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Premium 100% Oregon Estate Grown Extra Virgin Olive Oil
Extracted from the fatty juices released when pressing and grinding an olive, the oil can be used in dishes both savory and sweet. Of the different grades, the most superior one is what we know as "Extra Virgin Olive Oil" or EVOO. One hundred percent natural and linked with several health benefits, olive oil is comparatively better than most other types of oils. Extra Virgin Olive Oil is technically a healthy fat, containing a host of vitamins and proteins which help reduce health issues like cholesterol, blood pressure, and cardiovascular disease.
Drizzling that last bit of olive oil on a dish can mark the completion of the recipe - the finishing touch on a work of art. It delights the senses, from the tingling sound of the gentle sizzle as the oil hits the hot stove to the rich, hearty flavor that coats one's taste buds with a sensation of culinary ecstasy. With its fruity tones, slight bitterness, and silk-like quality, olive oil adds a layer of complex depth and perfection to the otherwise ordinary.
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Ancient Greek author Homer called olive oil "Liquid Gold" in The Iliad and The Odyssey. And he wasn't wrong. Coveted by the ancient Mediterranean societies since 6000 BCE, olive oil was important in religious ceremonies and hygienic practices.
But olive oil holds a special place in the realm of great cuisine. Whether we incorporate it into the heart of a dish or used to top it off at the end, olive oil is universal in its use. It can be utilized on everything from sumptuous cakes to savory pasta. But for all of the ways we have used it, we tend to overlook this simple, yet significant ingredient.
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Dark chocolate and Extra Virgin Olive Oil make the perfect healthy combo
from NORTH AMERICAN OLIVE OIL ASSOCIATION
A new study by the University of Pisa found that eating dark chocolate with extra virgin olive oil improves cardiovascular risk profile.
According to new research presented at European Society of Cardiology, eating dark chocolate infused with olive oil may help endothelial function. Endothelial function is driven by endothelial progenitor cells, which are vital for blood vessel function and repair.
The study took 26 volunteers (14 men, 12 women) with cardiovascular risk factors such as smoking, dyslipidaemia, hypertension, or family history of cardiovascular disease. The group was given 40 grams of dark chocolate daily for 28 days. For 14 consecutive days it contained 10 percent extra virgin olive oil and for 14 consecutive days it contained 2.5 percent Panaia red apples. Dark chocolate, olive oil, and apple all contain polyphenols which are rich in antioxidants.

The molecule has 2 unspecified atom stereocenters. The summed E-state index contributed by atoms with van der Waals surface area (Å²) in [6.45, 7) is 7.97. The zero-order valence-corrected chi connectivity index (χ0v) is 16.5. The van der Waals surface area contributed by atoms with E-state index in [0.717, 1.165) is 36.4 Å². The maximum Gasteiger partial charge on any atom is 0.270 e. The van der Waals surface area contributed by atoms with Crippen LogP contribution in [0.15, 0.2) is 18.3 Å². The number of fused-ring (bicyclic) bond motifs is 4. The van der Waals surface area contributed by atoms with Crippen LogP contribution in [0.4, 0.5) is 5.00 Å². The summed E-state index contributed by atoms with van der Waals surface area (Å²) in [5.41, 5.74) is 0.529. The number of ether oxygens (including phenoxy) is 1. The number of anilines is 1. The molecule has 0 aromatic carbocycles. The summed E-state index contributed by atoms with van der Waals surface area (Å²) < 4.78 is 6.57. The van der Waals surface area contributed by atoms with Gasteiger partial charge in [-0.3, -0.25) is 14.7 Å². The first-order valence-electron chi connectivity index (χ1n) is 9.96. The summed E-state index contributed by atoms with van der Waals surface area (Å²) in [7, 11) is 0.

After being administered the two types of chocolate, the participants' urine and blood samples were analyzed. Circulating endothelial progenitor cells were evaluated while smoking status, body mass index, blood pressure, glycasemia and lipid profile were also monitored.
The results showed that olive oil-infused chocolate was associated with increased levels of high-density lipoprotein (the good cholesterol) and decreased blood pressure compared to baseline. It was also associated with higher levels of endothelial progenitor cells compared to baseline than apple-enriched chocolate. Dr. Di Stefano, the lead author of the study stated, "Our study suggests that extra virgin olive oil might be a good food additive to help preserve our 'repairing cells,' the endothelial progenitor cells."
Now you can combine two best foods to make the perfect combination of healthy goodness and not feel guilty. Read our posts about how to make Nutella better and how to make chocolate olive oil glaze to make olive-oil healthy snacks at home!
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How much olive oil should you eat for heart health?
from NORTH AMERICAN OLIVE OIL ASSOCIATION
In 2004 the Food and Drug Administration approved a health claim petition submitted by the North American Olive Oil Association. The FDA confirmed the relationship between the consumption of olive oil and reduced risk of coronary heart disease.
To reap the heart benefits of olive oil, the FDA suggests:
eating about 2 tablespoons (23 grams) of olive oil daily
may reduce the risk of coronary heart disease due to the monounsaturated fat in olive oil.
The FDA recommends that the 2 tablespoons of olive oil replace other fats in your diet, such as butter or other saturated fats.
Of note is the fact that the health benefits of olive oil approved by the FDA apply to all olive oils including virgin olive oil, blends of virgin olive oil, and refined olive oil, in addition to extra virgin olive oil.
Freshness you can taste!
Olive oil coats, rather than penetrates, so foods fried in olive oil
are less greasy than foods fried in other oil varieties.